MINNEAPOLIS (WCCO) – It’s a disease with no cure and limited treatment, but this week the Mayo Clinic announced the findings of a major study that is giving Alzheimer’s researchers new hope.
The study is published in the latest edition of the journal “Brain.”
It describes what Mayo researchers have learned about proteins in the brain that fuel the progression of Alzheimer’s Disease.
WCCO’s Angela Davis talked with a neurologist about the significance of this breakthrough.
For decades, doctors have known two proteins, amyloid and tau, that contribute to memory loss, but their relationship has been focus of debate.
Dr. David Knopman is a part of a team of neurologists at Mayo Clinic’s Alzheimer’s Disease Research Center.
“We like to think of A causes B causes C,” Knopman said. “Well, it may be here that A causes C and B causes C.”
He said they studied more than 3,600 brains in their post-mortem brain bank. The patients died in different stages of dementia.
“What this study does is to validate the scans we are doing in life, in fact, reflect what the brain looks like in the traditional way under the microscope, after they die,” he said.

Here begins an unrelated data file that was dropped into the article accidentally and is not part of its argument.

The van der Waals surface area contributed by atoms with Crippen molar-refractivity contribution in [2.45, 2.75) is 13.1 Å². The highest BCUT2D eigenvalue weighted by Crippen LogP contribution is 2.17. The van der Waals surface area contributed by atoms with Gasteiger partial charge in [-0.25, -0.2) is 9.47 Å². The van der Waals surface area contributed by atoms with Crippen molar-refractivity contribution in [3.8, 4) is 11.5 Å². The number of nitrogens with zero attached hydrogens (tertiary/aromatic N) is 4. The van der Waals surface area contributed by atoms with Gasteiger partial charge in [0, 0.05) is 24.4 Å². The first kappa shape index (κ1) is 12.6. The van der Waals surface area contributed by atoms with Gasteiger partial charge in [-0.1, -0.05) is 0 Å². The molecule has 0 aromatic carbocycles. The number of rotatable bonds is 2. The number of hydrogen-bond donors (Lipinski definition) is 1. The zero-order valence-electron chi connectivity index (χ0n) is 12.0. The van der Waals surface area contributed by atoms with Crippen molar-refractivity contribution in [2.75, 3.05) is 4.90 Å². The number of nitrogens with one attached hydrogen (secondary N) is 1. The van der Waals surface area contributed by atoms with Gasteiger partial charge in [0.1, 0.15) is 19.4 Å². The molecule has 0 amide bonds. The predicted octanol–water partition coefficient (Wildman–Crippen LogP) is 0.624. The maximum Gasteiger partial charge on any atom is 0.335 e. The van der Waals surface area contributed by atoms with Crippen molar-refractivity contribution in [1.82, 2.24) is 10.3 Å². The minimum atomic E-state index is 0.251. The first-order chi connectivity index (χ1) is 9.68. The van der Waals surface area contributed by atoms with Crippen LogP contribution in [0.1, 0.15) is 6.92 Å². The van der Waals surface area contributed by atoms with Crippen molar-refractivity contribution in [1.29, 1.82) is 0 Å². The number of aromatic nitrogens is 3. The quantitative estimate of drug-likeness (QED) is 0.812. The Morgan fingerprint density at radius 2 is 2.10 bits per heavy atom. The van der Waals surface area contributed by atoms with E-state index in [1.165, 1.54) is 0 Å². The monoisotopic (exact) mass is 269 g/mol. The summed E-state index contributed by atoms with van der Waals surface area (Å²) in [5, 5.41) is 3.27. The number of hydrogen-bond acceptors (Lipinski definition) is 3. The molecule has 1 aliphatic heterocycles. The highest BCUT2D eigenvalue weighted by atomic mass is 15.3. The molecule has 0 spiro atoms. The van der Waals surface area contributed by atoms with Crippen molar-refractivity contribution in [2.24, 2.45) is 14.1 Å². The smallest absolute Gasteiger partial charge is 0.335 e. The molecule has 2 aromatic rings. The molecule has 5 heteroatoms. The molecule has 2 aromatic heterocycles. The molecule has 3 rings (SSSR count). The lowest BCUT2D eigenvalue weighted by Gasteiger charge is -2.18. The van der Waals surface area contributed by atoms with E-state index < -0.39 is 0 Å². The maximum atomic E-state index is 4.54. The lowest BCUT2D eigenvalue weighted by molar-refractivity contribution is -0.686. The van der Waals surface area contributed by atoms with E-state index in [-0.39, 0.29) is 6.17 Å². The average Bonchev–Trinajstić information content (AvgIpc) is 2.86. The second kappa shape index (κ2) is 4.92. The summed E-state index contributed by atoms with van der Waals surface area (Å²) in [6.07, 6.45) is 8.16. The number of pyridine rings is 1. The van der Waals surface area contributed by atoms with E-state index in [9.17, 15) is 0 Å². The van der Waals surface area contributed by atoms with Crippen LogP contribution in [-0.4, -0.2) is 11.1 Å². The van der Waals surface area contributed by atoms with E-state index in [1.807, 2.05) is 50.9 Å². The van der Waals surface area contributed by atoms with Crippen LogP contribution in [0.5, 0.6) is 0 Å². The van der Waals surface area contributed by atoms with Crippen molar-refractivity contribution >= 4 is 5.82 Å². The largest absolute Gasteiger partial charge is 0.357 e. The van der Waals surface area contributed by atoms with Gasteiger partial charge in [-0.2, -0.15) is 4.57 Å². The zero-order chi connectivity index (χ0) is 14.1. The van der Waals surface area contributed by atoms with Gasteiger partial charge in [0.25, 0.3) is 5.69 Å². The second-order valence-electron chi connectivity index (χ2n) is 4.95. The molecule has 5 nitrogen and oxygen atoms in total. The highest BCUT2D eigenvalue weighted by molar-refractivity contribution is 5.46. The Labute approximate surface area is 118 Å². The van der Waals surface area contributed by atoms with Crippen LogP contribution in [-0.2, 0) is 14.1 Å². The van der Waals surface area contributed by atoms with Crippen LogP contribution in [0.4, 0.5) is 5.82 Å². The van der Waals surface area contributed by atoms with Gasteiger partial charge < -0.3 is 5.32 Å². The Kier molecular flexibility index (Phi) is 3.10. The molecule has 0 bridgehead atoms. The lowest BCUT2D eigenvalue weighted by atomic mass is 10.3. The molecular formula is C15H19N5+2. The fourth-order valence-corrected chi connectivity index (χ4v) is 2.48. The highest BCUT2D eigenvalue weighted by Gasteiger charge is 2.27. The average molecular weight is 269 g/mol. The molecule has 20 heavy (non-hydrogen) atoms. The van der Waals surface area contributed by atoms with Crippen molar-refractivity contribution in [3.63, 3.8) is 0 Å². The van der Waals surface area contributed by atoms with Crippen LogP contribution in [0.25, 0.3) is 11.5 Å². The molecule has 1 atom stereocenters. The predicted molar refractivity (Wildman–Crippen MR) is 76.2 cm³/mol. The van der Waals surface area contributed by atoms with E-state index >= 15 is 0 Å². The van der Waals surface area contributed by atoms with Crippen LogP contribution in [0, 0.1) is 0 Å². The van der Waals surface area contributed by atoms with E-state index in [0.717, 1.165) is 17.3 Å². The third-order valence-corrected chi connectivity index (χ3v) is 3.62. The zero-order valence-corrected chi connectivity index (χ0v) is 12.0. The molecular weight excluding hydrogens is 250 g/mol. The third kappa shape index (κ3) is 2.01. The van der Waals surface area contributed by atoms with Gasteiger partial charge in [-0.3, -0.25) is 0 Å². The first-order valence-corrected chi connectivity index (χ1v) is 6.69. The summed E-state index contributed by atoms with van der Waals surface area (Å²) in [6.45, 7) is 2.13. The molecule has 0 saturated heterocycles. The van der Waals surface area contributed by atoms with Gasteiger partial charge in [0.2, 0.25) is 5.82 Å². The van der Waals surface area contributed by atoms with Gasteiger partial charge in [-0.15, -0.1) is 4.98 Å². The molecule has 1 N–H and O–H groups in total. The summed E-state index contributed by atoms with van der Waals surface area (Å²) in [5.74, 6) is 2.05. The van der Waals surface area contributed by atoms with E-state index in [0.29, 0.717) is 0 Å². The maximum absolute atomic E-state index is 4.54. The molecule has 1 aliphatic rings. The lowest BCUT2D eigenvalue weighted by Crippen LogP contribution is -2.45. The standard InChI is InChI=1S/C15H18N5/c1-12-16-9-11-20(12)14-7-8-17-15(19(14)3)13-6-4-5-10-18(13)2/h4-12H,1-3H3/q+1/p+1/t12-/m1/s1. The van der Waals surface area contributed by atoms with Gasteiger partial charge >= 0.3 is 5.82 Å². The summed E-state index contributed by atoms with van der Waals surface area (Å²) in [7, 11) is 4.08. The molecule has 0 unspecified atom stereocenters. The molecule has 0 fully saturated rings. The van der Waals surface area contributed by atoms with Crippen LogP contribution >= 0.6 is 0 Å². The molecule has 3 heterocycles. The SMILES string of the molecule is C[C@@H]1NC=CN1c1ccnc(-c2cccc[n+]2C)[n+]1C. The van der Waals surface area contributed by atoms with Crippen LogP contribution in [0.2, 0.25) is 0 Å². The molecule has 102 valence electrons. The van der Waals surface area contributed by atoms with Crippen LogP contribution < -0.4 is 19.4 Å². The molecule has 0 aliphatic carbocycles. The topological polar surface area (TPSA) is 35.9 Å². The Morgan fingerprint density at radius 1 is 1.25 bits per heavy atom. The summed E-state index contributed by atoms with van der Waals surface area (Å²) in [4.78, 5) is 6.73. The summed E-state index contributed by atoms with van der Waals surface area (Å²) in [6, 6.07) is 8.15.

He said advances in imaging technology are very valuable. Scans of the brain reveal the presence of the damaging proteins.
“The abnormalities of this tau protein are the thing that is most closely related to causing memory and thinking difficulties,” Knopman said. “It is the thing that does the dirty work.”
He says much more research needs to be done but they are a step closer to finding better treatments and maybe even a cure.
“It’s giving us a much better picture of what the disease looks like, even in people who don’t have symptoms but who are destined to get the disease,” he said.
The director of Mayo Clinic’s Alzheimer’s Disease Research Center testified before a U.S. Senate committee in Washington, Wednesday.
Dr. Ronald Peterson expressed the need for more government funding for research, as our population grows older and the expense of Alzheimer’s increases.